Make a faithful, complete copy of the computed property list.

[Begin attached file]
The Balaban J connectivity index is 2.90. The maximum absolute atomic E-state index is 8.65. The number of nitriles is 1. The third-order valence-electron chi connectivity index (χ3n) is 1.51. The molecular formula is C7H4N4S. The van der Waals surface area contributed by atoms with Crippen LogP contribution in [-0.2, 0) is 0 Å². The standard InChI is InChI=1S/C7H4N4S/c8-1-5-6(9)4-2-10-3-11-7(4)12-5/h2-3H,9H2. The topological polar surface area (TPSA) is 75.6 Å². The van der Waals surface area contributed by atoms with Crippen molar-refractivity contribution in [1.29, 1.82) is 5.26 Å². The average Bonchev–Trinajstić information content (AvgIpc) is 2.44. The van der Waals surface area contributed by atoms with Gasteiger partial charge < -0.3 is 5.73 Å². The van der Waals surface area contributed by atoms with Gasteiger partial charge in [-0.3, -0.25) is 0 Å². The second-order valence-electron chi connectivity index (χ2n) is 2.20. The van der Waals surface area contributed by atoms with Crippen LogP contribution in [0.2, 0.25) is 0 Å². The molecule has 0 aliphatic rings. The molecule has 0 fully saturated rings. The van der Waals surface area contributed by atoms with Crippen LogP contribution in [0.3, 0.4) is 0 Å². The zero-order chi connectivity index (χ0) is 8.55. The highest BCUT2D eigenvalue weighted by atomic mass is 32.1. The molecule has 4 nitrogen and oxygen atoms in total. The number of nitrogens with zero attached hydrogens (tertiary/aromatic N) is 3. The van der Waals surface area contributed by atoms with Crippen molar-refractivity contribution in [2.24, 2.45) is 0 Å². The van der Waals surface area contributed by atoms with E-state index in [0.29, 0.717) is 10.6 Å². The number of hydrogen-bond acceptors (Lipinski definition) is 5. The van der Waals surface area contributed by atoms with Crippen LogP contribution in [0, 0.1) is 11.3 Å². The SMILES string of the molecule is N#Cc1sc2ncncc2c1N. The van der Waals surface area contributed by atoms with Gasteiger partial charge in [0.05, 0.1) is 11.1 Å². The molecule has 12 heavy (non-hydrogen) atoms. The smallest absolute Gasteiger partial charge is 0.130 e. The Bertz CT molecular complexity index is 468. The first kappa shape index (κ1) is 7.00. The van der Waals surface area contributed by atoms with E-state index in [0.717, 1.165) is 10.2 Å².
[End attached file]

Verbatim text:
The Balaban J connectivity index is 2.90. The maximum absolute atomic E-state index is 8.65. The number of nitriles is 1. The third-order valence-electron chi connectivity index (χ3n) is 1.51. The molecular formula is C7H4N4S. The van der Waals surface area contributed by atoms with Crippen LogP contribution in [-0.2, 0) is 0 Å². The standard InChI is InChI=1S/C7H4N4S/c8-1-5-6(9)4-2-10-3-11-7(4)12-5/h2-3H,9H2. The topological polar surface area (TPSA) is 75.6 Å². The van der Waals surface area contributed by atoms with Crippen molar-refractivity contribution in [1.29, 1.82) is 5.26 Å². The average Bonchev–Trinajstić information content (AvgIpc) is 2.44. The van der Waals surface area contributed by atoms with Gasteiger partial charge < -0.3 is 5.73 Å². The van der Waals surface area contributed by atoms with Gasteiger partial charge in [-0.3, -0.25) is 0 Å². The second-order valence-electron chi connectivity index (χ2n) is 2.20. The van der Waals surface area contributed by atoms with Crippen LogP contribution in [0.2, 0.25) is 0 Å². The molecule has 0 aliphatic rings. The molecule has 0 fully saturated rings. The van der Waals surface area contributed by atoms with Crippen LogP contribution in [0.3, 0.4) is 0 Å². The zero-order chi connectivity index (χ0) is 8.55. The highest BCUT2D eigenvalue weighted by atomic mass is 32.1. The molecule has 4 nitrogen and oxygen atoms in total. The number of nitrogens with zero attached hydrogens (tertiary/aromatic N) is 3. The van der Waals surface area contributed by atoms with Crippen molar-refractivity contribution in [2.24, 2.45) is 0 Å². The van der Waals surface area contributed by atoms with E-state index in [0.29, 0.717) is 10.6 Å². The number of hydrogen-bond acceptors (Lipinski definition) is 5. The van der Waals surface area contributed by atoms with Crippen LogP contribution in [0, 0.1) is 11.3 Å². The SMILES string of the molecule is N#Cc1sc2ncncc2c1N. The van der Waals surface area contributed by atoms with Gasteiger partial charge in [0.05, 0.1) is 11.1 Å². The molecule has 12 heavy (non-hydrogen) atoms. The smallest absolute Gasteiger partial charge is 0.130 e. The Bertz CT molecular complexity index is 468. The first kappa shape index (κ1) is 7.00. The van der Waals surface area contributed by atoms with E-state index in [0.717, 1.165) is 10.2 Å².